Affordable housing first in four major funding initiatives

MARIN COUNTY - After close to two years of strategic planning, the Marin Community Foundation commenced July 1 a completely redesigned funding model, shifting for the first time a majority of discretionary dollars to original projects jointly created by the organization in four primary focus areas.

The plan will begin this month with the purchase of about 20 foreclosed properties that will eventually be transformed into green affordable housing.

"We started this strategic planning with the goal of finding the best way to have the greatest impact. After input from many, many people in the community, we decided that meant better focusing our resources, which did call for some tough decisions," said foundation President Thomas Peters.

"Projects were created through a more interactive process, through work with past partners but focused on new projects influenced by community input and decided upon by the foundation's trustees."

Launched more than 20 years ago through the trust of Leonard and Beryl H. Buck, the foundation has in the past funded a broad range of local organizations through an application process for everything from basic operations to special projects grants. But in an effort to better identify results and garner new contributors, the trustees decided to spend no more than a third on application-driven community grants.

About 60 percent of the fund's $25 million in annual discretionary spending will go to new projects in the four specific areas including affordable housing, carbon footprint reduction, lowering poverty and increasing educational achievement.

The remaining budget will be distributed through community grants focused on efforts in arts education, engaging the public in the arts, increasing access to open space for low-income residents, integrating immigrants into the community, improving health, services for seniors, protecting Marin's ecosystem and fostering social justice.

The organization also distributes another $25 million to $30 million annually from about 300 families that goes directly to groups and projects of the donor's choosing.

The first project for this year's discretionary funding will transform bank-owned properties into affordable housing with about 80 percent less energy use.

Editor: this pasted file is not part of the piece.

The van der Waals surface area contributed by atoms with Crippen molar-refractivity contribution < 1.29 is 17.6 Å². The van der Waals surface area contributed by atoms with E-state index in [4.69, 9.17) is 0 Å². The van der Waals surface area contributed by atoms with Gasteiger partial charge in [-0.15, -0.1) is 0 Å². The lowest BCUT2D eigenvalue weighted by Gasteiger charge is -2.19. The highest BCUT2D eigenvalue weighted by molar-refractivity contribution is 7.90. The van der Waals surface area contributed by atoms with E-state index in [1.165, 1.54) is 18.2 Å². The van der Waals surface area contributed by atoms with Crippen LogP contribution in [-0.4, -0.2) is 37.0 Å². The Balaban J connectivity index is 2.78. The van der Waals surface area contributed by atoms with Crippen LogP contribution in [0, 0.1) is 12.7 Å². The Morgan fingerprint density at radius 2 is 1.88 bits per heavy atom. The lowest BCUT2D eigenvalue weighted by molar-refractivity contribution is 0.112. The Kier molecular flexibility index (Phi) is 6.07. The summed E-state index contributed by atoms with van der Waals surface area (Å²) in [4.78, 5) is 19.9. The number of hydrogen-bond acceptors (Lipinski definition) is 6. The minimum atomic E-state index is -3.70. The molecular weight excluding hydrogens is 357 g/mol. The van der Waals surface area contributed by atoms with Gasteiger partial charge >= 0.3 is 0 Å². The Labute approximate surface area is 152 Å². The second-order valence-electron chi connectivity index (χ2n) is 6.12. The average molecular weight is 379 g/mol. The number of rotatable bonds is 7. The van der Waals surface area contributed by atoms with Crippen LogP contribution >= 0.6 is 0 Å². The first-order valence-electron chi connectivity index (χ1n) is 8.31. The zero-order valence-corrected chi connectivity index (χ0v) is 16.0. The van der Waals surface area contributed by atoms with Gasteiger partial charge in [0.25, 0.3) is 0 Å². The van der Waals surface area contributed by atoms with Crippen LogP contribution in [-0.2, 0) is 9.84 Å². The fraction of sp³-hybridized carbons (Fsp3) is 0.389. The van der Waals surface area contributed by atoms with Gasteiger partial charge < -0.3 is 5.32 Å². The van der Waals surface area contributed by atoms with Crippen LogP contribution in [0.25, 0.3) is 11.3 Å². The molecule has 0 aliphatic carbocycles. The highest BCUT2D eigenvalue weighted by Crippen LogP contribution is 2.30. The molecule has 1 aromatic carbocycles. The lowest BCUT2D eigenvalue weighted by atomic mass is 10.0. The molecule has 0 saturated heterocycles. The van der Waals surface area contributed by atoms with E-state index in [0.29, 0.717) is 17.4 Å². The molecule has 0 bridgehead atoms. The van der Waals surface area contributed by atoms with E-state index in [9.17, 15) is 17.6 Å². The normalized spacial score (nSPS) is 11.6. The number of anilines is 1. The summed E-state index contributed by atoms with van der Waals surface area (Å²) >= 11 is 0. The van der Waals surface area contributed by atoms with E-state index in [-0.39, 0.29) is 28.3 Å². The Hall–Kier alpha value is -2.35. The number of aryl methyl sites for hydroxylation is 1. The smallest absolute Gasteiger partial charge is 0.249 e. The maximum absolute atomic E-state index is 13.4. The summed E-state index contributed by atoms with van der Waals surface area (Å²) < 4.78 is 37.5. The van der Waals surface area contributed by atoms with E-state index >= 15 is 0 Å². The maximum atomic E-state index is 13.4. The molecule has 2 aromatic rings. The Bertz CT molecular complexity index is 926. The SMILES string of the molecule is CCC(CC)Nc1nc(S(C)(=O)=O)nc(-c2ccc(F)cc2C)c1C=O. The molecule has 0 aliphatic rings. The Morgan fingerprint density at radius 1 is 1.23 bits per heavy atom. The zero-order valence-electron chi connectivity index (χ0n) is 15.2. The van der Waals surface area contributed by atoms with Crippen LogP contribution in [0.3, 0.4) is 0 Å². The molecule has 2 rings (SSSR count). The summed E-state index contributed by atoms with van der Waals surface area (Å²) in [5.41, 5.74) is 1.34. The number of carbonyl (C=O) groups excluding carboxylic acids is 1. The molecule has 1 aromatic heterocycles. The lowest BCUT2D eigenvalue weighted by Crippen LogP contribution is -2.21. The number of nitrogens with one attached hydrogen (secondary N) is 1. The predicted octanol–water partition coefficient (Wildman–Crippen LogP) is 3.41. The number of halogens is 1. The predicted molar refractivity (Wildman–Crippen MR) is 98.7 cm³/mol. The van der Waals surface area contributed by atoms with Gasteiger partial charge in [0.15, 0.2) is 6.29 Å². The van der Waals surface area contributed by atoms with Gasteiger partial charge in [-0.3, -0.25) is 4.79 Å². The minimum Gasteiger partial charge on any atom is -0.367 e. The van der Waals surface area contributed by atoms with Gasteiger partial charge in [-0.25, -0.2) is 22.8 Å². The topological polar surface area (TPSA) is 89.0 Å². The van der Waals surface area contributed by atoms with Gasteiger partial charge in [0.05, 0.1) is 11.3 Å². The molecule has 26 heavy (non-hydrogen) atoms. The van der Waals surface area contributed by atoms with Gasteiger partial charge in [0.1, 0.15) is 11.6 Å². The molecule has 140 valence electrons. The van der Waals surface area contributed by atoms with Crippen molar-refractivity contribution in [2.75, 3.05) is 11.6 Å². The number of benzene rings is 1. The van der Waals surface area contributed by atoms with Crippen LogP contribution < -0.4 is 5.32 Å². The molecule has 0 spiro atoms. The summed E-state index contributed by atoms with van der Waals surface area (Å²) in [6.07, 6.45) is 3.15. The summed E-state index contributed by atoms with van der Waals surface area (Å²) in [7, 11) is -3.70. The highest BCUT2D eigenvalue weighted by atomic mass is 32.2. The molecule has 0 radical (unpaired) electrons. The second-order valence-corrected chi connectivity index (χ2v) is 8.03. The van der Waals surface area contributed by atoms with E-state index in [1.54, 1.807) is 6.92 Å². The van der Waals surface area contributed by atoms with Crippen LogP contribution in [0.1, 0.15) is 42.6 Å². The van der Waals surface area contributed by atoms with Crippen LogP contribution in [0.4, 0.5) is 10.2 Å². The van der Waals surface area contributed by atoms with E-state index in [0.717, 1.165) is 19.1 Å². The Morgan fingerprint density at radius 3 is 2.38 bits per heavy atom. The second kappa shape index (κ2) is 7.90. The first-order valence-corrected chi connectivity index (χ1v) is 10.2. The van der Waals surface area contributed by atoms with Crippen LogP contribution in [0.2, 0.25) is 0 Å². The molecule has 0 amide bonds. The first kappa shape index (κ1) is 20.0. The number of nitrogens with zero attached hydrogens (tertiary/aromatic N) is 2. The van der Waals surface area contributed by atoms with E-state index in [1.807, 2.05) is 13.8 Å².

NorthBay Family Homes President and Chief Executive Officer Clark Blasdell, who is helping to coordinate the effort with the foundation, said his organization has been tracking about 200 homes for possible purchase during the last year and will begin the transactions this month.

Each home will then go through a four- to six-week evaluation, where those needing the most work will be transferred to Habitat for Humanity families, who are required to spend at least 500 hours working on the home. Families between two and five members with wages of about 60 to 80 percent of the area's median income will be eligible for the housing.

Other organizations involved in the housing piece include the Greenbelt Alliance, the Nonprofit Housing Association of Northern California, the Marin Housing Authority and County Supervisor Steve Kinsey.

The foreclosed home project is part of several planned under the $10-million, five-year affordable housing initiative. At the same time, the foundation is funding a city-by-city affordable housing evaluation, looking at where possible homes could be placed and how policies in that city could be changed to move those developments forward.

Other efforts include developing new low-income rental units, affordable housing for seniors, homelessness prevention and access to safe accommodations for the area's agricultural workers.

Dr. Peters said the foundation will announce the five-year plans for the other three major initiatives over the course of the next six to eight weeks. Similar to the affordable housing piece, they will work with partners they have worked with before, but on new projects identified through collaboration that focus on achieving "clearly defined outcomes."

The community grants in the other nine focus areas will be awarded in a similar process as the former funding model. Dr. Peters said because the new fiscal year just started July 1, it is not yet clear how many organizations will no longer receive funding or which will receive less funding.

"We are still committed to funding a range of areas and emphasize there is not one dollar less going to work in Marin. Who will do the work will depend, however, on how clearly they can define results and impact," he said.

The Marin Community Foundation has invested more than $800 million in its history and it currently has assets of about $1 billion.